Memory of humiliating defeat has Wildcats seeking revenge

Nick Halpern

Embarrassment isn’t a word too familiar to the Northwestern women’s tennis team.

Over the last five years, the Wildcats have produced five Big Ten championships to go with a scant number of defeats.

One of those humiliting losses came two seasons ago at the hands of William and Mary, when NU lost 6-1.

This weekend NU will have its shot at revenge.

The No. 14 Cats (1-0) travel to Williamsburg, Va., on Sunday to face the No. 8 Tribe (2-0), who upset NU in 2002. The victory over then-No. 9 NU helped thrust William and Mary into the national spotlight. The Tribe finished last season at No. 8 after losing to No. 3 Duke in the round of sixteen in the NCAA tournament.

“I felt like we really played a terrible match last time we played them,” NU coach Claire Pollard said. “I think our team is definitely looking forward to the opportunity to play William and Mary.”

The only player who won her match was current senior Jessica Rush, who won at No. 3 singles two years ago. Rush now plays No. 2 singles and is part of No.1 doubles team in the nation with sophomore Cristelle Grier.

Although it is early in the season, a win against a ranked team could give the team an emotional boost.

“I definitely think a win could set a tone for the season,” Pollard said. “If we lose, I’ll probably play it down.”

This weekend will provide the first real test of the season for the Cats’ No. 1 doubles team, as they take on the No. 11 team of Amy Wei and Megan Muth. The Tribe is led by the nation’s No. 26 singles player, Candice Fuchs, who is a two-time First Team Colonial Athletic Association selection.

“The previous week we didn’t play such a great team,” Grier said. “We look forward to the challenge.”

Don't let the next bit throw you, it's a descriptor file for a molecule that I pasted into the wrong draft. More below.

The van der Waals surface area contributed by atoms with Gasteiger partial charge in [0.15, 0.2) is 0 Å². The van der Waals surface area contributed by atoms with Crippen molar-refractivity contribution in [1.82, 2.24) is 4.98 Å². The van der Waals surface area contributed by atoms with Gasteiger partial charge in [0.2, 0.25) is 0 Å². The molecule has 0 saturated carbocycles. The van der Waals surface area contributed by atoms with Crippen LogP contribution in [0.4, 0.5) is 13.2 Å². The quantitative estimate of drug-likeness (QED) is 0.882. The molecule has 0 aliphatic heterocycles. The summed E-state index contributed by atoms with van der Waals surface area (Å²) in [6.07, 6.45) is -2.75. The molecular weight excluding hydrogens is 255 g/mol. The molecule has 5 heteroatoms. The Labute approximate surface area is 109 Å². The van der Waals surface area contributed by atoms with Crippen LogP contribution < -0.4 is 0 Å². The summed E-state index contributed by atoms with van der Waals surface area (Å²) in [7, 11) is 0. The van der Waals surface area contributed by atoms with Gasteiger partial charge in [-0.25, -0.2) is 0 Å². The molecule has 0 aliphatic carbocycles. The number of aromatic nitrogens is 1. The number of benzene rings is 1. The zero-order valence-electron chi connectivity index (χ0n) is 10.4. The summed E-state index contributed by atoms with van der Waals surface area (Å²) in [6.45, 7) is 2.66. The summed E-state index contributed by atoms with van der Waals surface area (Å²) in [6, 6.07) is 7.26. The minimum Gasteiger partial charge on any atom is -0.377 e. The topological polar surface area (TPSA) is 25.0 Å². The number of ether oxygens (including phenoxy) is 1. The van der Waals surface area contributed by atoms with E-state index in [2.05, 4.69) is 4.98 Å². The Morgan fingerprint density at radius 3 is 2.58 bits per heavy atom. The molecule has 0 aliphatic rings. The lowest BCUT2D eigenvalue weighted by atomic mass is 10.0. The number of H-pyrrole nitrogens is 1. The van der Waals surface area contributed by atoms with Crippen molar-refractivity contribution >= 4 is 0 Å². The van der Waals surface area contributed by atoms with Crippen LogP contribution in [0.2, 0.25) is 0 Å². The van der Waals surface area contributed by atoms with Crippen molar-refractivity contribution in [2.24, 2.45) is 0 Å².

William and Mary is coming off two shut-out victories over George Washington and Richmond. But the Tribe’s competition this weekend will be significantly stronger than what they’ve seen so far — they also will play No. 27 Texas.

Despite NU’s easy win last weekend against Eastern Michigan, the match was crucial in beginning the season, Pollard said. The tennis off-season is November and December, meaning many of the women hadn’t played a competitive match for more than two months.

But now the team must leave the comforts of the Combe Tennis Center in the Sports Pavilion and Aquatics Center to go on the road.

“There are pluses and minus to playing on the road,” Grier said. “There isn’t the home crowd and you don’t sleep in your own bed, but there’s an excitement of going away and playing a great team on the road.”

Grier doesn’t just have her team and individual rankings to play for this weekend. Although she’s NU’s top player — and the No. 4 singles player in the country — her coach isn’t giving her any special treatment.

“If Grier doesn’t start pulling her weight, we’re going to make her hitchhike home,” Pollard joked.